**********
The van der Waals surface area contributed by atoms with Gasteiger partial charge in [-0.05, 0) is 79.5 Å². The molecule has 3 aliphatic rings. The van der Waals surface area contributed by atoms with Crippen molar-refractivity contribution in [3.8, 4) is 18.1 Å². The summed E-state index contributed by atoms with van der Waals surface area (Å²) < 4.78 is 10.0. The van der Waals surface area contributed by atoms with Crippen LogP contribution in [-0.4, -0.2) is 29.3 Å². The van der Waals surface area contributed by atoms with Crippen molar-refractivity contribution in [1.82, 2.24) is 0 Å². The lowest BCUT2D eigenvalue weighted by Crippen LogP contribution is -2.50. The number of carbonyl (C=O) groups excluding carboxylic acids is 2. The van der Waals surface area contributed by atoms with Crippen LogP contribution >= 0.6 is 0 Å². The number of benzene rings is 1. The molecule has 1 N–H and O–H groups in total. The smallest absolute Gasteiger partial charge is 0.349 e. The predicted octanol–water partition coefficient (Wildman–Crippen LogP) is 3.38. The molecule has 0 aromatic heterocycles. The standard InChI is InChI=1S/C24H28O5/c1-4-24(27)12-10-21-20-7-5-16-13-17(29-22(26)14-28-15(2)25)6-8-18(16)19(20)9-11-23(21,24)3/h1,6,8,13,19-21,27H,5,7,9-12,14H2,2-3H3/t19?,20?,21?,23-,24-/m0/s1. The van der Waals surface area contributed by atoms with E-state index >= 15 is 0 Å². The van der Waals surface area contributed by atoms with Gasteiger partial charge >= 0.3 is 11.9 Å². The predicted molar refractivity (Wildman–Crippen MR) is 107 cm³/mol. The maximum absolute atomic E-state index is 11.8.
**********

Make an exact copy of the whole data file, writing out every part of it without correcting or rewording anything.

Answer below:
The van der Waals surface area contributed by atoms with Gasteiger partial charge in [-0.05, 0) is 79.5 Å². The molecule has 3 aliphatic rings. The van der Waals surface area contributed by atoms with Crippen molar-refractivity contribution in [3.8, 4) is 18.1 Å². The summed E-state index contributed by atoms with van der Waals surface area (Å²) < 4.78 is 10.0. The van der Waals surface area contributed by atoms with Crippen LogP contribution in [-0.4, -0.2) is 29.3 Å². The van der Waals surface area contributed by atoms with Crippen molar-refractivity contribution in [1.82, 2.24) is 0 Å². The lowest BCUT2D eigenvalue weighted by Crippen LogP contribution is -2.50. The number of carbonyl (C=O) groups excluding carboxylic acids is 2. The van der Waals surface area contributed by atoms with Crippen LogP contribution >= 0.6 is 0 Å². The number of benzene rings is 1. The molecule has 1 N–H and O–H groups in total. The smallest absolute Gasteiger partial charge is 0.349 e. The predicted octanol–water partition coefficient (Wildman–Crippen LogP) is 3.38. The molecule has 0 aromatic heterocycles. The standard InChI is InChI=1S/C24H28O5/c1-4-24(27)12-10-21-20-7-5-16-13-17(29-22(26)14-28-15(2)25)6-8-18(16)19(20)9-11-23(21,24)3/h1,6,8,13,19-21,27H,5,7,9-12,14H2,2-3H3/t19?,20?,21?,23-,24-/m0/s1. The van der Waals surface area contributed by atoms with E-state index >= 15 is 0 Å². The van der Waals surface area contributed by atoms with Gasteiger partial charge >= 0.3 is 11.9 Å². The predicted molar refractivity (Wildman–Crippen MR) is 107 cm³/mol. The maximum absolute atomic E-state index is 11.8.